Humans have highly-developed hearing systems which have evolved over millennia to be able to quickly discern danger. Our hearing is especially sensitive to directional information (“which way should I run?”), based on timing differences between our two ears. Because stereo (two-channel) sound depends greatly on timing information between the two stereo speakers to create the illusion of 3-dimensional space (and reality), speakers and acoustics that disrupt our natural ability to accurately hear timing, or “phase”, have a destructive effect on how well we receive emotional cues from sound and music. Closely relating room acoustics and a “long view of sound” might seem like a stretch, but my experience has proven to me that it’s a very important part of fully enjoying sound.

    If you think about something while trying to enjoy it, you’re probably enjoying it less… in bad-sounding rooms, much less. Ultimately, it’s why acoustically-oriented people do what we do – everyone deserves to hear sound clearly, without room problems, as much as possible. To that end, Acoustical Surfaces stays current with scientific and manufacturing technologies, offering acoustical products that will greatly improve the sound of nearly any space. Whether you need to improve the sound of a home theater, a corporate meeting room, or a commercial facility, our sales and support team knows the best products to enable hearing sound clearly. The stars are beautiful, as Agent D said, and so is listening to sound in rooms with good acoustics.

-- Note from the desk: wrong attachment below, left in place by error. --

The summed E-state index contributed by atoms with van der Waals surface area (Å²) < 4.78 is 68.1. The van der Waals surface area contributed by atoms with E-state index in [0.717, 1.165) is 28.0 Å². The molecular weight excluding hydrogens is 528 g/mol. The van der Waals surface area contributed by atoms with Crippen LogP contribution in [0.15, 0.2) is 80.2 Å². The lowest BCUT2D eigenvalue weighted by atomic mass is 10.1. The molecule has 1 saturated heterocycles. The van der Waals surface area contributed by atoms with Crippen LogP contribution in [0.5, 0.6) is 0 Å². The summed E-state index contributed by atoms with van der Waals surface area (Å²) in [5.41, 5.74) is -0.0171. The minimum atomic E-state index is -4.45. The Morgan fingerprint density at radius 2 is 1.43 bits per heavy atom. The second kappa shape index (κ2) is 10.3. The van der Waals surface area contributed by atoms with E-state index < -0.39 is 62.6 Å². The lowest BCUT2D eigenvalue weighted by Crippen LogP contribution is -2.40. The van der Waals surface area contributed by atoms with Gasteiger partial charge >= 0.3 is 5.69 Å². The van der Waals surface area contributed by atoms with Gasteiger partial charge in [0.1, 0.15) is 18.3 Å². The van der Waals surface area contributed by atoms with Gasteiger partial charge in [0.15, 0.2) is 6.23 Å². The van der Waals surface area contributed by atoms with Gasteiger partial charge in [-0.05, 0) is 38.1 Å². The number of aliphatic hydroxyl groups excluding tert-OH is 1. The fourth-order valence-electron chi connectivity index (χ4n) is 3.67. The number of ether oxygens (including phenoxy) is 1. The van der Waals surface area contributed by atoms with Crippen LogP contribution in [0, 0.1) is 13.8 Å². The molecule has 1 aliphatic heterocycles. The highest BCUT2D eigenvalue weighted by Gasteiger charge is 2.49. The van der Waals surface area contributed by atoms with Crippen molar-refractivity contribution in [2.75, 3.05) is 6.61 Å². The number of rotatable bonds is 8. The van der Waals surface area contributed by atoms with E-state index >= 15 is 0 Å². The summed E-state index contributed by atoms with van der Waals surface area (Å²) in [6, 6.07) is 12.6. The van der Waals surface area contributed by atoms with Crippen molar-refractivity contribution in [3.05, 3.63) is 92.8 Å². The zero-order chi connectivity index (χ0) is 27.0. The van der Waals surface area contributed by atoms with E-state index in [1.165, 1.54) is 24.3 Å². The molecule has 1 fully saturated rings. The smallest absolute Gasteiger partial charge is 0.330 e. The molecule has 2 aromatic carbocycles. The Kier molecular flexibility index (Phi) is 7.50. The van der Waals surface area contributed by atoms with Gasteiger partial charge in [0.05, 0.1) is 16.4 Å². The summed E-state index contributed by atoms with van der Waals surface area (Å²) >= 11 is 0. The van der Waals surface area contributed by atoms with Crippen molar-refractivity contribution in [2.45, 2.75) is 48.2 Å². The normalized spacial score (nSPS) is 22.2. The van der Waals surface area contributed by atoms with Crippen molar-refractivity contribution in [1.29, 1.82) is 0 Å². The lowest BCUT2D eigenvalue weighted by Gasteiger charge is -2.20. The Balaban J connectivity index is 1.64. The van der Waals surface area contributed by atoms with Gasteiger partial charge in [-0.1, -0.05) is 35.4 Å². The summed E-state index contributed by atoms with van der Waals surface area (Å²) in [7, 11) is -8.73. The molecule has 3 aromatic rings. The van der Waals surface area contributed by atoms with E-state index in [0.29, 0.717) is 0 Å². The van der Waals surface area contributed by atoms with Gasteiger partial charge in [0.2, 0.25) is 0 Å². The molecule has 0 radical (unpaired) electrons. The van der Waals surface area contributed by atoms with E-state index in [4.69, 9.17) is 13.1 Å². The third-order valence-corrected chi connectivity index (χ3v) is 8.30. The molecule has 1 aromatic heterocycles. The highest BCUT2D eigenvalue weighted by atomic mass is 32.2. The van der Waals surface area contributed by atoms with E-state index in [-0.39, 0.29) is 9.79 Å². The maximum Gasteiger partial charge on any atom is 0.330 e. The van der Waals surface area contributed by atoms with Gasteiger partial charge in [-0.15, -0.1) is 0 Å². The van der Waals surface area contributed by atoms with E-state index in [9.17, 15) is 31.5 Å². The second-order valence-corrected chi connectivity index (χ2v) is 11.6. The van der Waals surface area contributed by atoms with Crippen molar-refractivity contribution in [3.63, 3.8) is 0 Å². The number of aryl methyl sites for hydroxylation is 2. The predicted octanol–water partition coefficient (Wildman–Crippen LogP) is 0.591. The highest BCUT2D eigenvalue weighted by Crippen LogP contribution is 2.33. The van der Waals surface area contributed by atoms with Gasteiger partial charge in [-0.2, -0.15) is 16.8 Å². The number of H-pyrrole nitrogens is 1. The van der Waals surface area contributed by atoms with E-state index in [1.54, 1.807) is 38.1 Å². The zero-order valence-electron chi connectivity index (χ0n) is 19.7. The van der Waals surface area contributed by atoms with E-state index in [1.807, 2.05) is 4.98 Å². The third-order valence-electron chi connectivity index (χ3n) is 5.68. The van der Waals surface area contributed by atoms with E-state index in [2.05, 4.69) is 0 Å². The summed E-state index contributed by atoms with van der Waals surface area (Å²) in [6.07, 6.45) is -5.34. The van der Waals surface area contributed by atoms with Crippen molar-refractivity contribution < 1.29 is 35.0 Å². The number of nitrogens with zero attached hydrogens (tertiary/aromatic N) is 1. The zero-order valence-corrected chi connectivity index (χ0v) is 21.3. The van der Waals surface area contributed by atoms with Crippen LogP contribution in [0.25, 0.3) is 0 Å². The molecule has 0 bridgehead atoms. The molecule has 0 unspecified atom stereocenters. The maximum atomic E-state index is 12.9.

4. Soundproofing and Acoustic Treatments in the Workplace: Luxury or Sound Investment?

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    Soundproofing and acoustical treatments are often neglected in the planning phase of commercial buildings and workplaces. Architects and design professionals focus on structural integrity and spatial function, but it’s only when people start to work in those spaces that acoustic problems are revealed. Always looking to trim budgets, business owners may question whether investing in soundproofing and acoustical treatments is really necessary.

    There’s plenty of research, however, that shows that unwanted noise impacts workers’ health and productivity, and this will hit you where it really hurts — your bottom line. The World Health Organization calculates that excessive noise levels cost Europe annual losses in the range of $52 billion!

    Soundproofing: Blocking External Noise and Ensuring Privacy

    If you’ve ever worked in an office close to a railway, a densely populated urban center, or an industrial area, you can probably relate to the frustration and stress you feel when you’re forced to pause a conversation or meeting while a mile-long train clangs by, honking traffic and fire trucks screech past your window, or heavy machinery whines, crashes, and hammers all day.